Based on a study of cost drivers including length of stay, case severity level, treatment procedures, and past cost references, the findings of this study were used to produce a cost to charge ratio. This estimate eventually informed the per capita tariff (or charge) for COVID-19 treatment. With a clear picture of what it costs to treat the disease, MOH can build budgets with the proper capacity for treatment in the future.

A vaccination campaign requires significant resources over a short period of time. Unlike with routine immunization programs, where resource allocations can be fine-tuned over time, a campaign is a one-off opportunity to make an impact. Inadequate funding or late disbursements can derail a campaign completely, and a low-impact campaign may be a considerable waste of resources. Nevertheless, the cost of delivering immunization through campaigns is not well understood. To address this gap, ThinkWell estimated the cost of two measles-rubella (MR) catch-up campaigns in Sierra Leone and India.

In India, the government undertook a large-scale phased campaign from 2017 to 2020, vaccinating over 324 million children aged between 9 months and 15 years in 34 Indian states and Union Territories. In Sierra Leone, a seven day campaign was conducted in June 2019. Just under three million MR vaccines were delivered, alongside oral polio vaccines (OPV) nationwide, and vitamin A supplements and deworming tablets (albendazole) in half of the country’s districts.

Both studies estimated the full financial and economic costs of the campaign in Sierra Leone and the financial delivery costs in three states in India (Assam, Gujarat, Himachal Pradesh) and the full economic costs in one state (Uttar Pradesh). The study in Sierra Leone was the first to generate cost evidence for co-delivery campaigns, which are likely to become more common.

Key findings of the studies included:

  • The financial delivery cost per dose ranged from US$0.16 to US$0.34 across the states in India and was US$0.31 during the integrated campaign in Sierra Leone.
  • Per diems and incentives for staff were the main cost drivers of the MR campaigns in both Sierra Leone and India. Service delivery was a cost driver for both campaigns, followed by training and social mobilization in Sierra Leone and supervision and record keeping in India.
  • The economic delivery costs were estimated at US$0.69 per dose in Sierra Leone and US$0.87 in Uttar Pradesh, mainly driven by the value of paid and unpaid labor.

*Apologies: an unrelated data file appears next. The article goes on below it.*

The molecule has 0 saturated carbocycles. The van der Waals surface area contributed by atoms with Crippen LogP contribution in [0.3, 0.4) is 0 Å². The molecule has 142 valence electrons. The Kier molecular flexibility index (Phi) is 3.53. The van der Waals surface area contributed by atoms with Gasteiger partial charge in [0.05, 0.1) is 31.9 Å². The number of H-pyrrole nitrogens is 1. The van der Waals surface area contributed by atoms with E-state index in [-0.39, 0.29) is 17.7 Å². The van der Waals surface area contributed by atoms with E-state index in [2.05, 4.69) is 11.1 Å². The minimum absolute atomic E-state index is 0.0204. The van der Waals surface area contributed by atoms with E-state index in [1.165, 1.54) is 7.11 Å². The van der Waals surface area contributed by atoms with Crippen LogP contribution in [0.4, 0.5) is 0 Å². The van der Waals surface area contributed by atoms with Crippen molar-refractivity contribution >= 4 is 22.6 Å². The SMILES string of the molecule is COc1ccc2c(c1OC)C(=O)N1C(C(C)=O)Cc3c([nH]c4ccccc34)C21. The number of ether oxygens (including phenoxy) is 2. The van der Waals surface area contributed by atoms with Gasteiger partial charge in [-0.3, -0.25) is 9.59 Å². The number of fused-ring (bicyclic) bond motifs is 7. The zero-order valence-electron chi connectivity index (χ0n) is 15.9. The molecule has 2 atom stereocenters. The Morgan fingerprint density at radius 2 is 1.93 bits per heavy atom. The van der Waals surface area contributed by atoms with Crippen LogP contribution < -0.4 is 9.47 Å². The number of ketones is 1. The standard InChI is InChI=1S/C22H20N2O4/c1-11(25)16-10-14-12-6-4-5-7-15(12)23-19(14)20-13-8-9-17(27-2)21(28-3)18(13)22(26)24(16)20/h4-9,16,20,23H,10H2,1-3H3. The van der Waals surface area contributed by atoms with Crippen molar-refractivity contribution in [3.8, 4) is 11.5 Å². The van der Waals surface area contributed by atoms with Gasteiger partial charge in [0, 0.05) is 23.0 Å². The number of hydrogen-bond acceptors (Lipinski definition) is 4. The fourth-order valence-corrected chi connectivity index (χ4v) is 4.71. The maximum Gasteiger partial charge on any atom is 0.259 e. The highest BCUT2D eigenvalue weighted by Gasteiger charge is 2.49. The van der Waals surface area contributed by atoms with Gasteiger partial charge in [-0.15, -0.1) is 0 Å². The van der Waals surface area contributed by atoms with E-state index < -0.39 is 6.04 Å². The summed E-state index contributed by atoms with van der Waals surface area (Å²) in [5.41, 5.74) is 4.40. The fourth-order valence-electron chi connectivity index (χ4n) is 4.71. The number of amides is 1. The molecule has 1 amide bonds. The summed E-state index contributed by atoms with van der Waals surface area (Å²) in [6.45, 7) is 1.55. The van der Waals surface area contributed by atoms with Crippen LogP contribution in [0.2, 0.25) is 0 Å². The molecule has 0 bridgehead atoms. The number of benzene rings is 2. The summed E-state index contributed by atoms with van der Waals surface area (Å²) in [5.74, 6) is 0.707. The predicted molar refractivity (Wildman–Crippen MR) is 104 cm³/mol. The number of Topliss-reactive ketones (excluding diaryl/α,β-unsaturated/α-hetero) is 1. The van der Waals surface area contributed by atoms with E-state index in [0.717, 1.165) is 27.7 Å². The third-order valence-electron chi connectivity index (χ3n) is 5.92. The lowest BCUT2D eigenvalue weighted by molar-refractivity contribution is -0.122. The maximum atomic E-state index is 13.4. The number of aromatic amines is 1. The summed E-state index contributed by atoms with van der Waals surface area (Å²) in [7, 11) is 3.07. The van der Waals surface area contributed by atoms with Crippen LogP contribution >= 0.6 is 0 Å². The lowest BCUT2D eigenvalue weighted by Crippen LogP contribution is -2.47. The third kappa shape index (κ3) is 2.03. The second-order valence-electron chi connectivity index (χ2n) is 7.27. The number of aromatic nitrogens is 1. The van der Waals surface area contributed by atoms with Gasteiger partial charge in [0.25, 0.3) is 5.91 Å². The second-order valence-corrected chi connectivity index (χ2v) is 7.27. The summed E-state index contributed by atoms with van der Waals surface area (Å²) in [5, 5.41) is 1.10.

• In Sierra Leone, we found that financial cost efficiencies could be achieved through integration. However, the opportunity costs of labor were higher in districts that co-delivered both vaccines and nutrition interventions, indicating the higher burden that co-delivery campaigns place on the existing health system.
  • In India, the delivery cost was higher than the government pre-fixed budget per child for the MR campaign. While this suggests an insufficient budget, the study also found underutilization of the MR budget in two states and use of other sources of funding for the campaign. This indicates a potential need for more flexibility around the use of campaign budgets in Indian states.

The cost estimates from both studies can be used for future planning and budgeting of campaigns in India, Sierra Leone and other countries. To read the full study reports, please click here for India and here for Sierra Leone. These studies were a part of the Immunization Costing Action Network (ICAN), a project supported by the Bill & Melinda Gates Foundation, and helped inform the development of methodological guidance on costing immunization campaigns.

On September 21, 2021, the USAID Health Financing Activity (HFA), which is implemented by ThinkWell, will sponsor and host the 7th Indonesian Health Economics Association (InaHEA) Biennial Scientific Meeting.

The purpose of the meeting is to optimize resources to improve health outcomes, and in the face of new waves of COVID-19, this goal is of the utmost urgency. The 7th InaHEA conference will examine the burden COVID-19 has placed on Indonesia and highlight current research and policies to fight it. ThinkWell has invited researchers, academics, and policymakers from across various socioeconomic, geographic, and industry backgrounds to discuss these challenges and to pool their knowledge to find creative and bold solutions.

Click here to find more information on the event and how to attend.

Several ThinkWell team members will have poster presentations and participate in highly anticipated panel discussions. The following is a full list of topics and presenters from the USAID HFA team for InaHEA.

Satellite Sessions

JKN Financial Modeling

Thursday, 23 September

10:50-13:50 WIB

Since its establishment in 2014, Jaminan Kesehatan Nasional (JKN), Indonesia’s national healthcare program, has been working under a budget deficit. If action is not taken soon, thousands of Indonesians will continue to suffer a lack of healthcare including vaccinations, routine care, and emergency care.